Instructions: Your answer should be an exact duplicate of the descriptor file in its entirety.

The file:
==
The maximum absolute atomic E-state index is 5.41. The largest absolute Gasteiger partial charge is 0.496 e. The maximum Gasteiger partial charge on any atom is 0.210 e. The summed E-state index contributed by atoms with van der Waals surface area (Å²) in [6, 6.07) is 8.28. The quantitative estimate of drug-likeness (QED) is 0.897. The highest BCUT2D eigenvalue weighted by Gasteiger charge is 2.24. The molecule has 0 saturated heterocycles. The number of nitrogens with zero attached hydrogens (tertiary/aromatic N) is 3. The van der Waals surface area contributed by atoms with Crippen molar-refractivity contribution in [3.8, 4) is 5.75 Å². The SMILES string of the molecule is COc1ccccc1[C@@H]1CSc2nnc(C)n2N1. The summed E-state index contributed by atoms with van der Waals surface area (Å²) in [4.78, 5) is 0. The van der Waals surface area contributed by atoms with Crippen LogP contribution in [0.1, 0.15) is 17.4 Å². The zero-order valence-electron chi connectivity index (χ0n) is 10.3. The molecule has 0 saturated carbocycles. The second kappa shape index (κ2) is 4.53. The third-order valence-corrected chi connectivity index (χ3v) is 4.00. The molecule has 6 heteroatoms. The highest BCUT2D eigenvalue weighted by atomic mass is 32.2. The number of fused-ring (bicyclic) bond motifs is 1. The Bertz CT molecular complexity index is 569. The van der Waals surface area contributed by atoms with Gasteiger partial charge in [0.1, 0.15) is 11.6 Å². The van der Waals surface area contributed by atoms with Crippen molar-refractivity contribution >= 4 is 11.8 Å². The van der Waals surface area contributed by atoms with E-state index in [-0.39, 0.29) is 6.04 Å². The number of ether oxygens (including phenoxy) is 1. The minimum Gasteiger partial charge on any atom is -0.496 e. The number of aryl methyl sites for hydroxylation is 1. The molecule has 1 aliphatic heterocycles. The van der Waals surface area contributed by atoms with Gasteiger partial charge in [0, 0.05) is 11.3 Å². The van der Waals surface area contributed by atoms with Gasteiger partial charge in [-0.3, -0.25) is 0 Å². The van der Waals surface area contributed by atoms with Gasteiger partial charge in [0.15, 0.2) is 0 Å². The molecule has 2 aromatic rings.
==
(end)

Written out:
The maximum absolute atomic E-state index is 5.41. The largest absolute Gasteiger partial charge is 0.496 e. The maximum Gasteiger partial charge on any atom is 0.210 e. The summed E-state index contributed by atoms with van der Waals surface area (Å²) in [6, 6.07) is 8.28. The quantitative estimate of drug-likeness (QED) is 0.897. The highest BCUT2D eigenvalue weighted by Gasteiger charge is 2.24. The molecule has 0 saturated heterocycles. The number of nitrogens with zero attached hydrogens (tertiary/aromatic N) is 3. The van der Waals surface area contributed by atoms with Crippen molar-refractivity contribution in [3.8, 4) is 5.75 Å². The SMILES string of the molecule is COc1ccccc1[C@@H]1CSc2nnc(C)n2N1. The summed E-state index contributed by atoms with van der Waals surface area (Å²) in [4.78, 5) is 0. The van der Waals surface area contributed by atoms with Crippen LogP contribution in [0.1, 0.15) is 17.4 Å². The zero-order valence-electron chi connectivity index (χ0n) is 10.3. The molecule has 0 saturated carbocycles. The second kappa shape index (κ2) is 4.53. The third-order valence-corrected chi connectivity index (χ3v) is 4.00. The molecule has 6 heteroatoms. The highest BCUT2D eigenvalue weighted by atomic mass is 32.2. The number of fused-ring (bicyclic) bond motifs is 1. The Bertz CT molecular complexity index is 569. The van der Waals surface area contributed by atoms with Gasteiger partial charge in [0.1, 0.15) is 11.6 Å². The van der Waals surface area contributed by atoms with Crippen molar-refractivity contribution >= 4 is 11.8 Å². The van der Waals surface area contributed by atoms with E-state index in [-0.39, 0.29) is 6.04 Å². The number of ether oxygens (including phenoxy) is 1. The minimum Gasteiger partial charge on any atom is -0.496 e. The number of aryl methyl sites for hydroxylation is 1. The molecule has 1 aliphatic heterocycles. The van der Waals surface area contributed by atoms with Gasteiger partial charge in [0, 0.05) is 11.3 Å². The van der Waals surface area contributed by atoms with Gasteiger partial charge in [-0.3, -0.25) is 0 Å². The van der Waals surface area contributed by atoms with Gasteiger partial charge in [0.15, 0.2) is 0 Å². The molecule has 2 aromatic rings.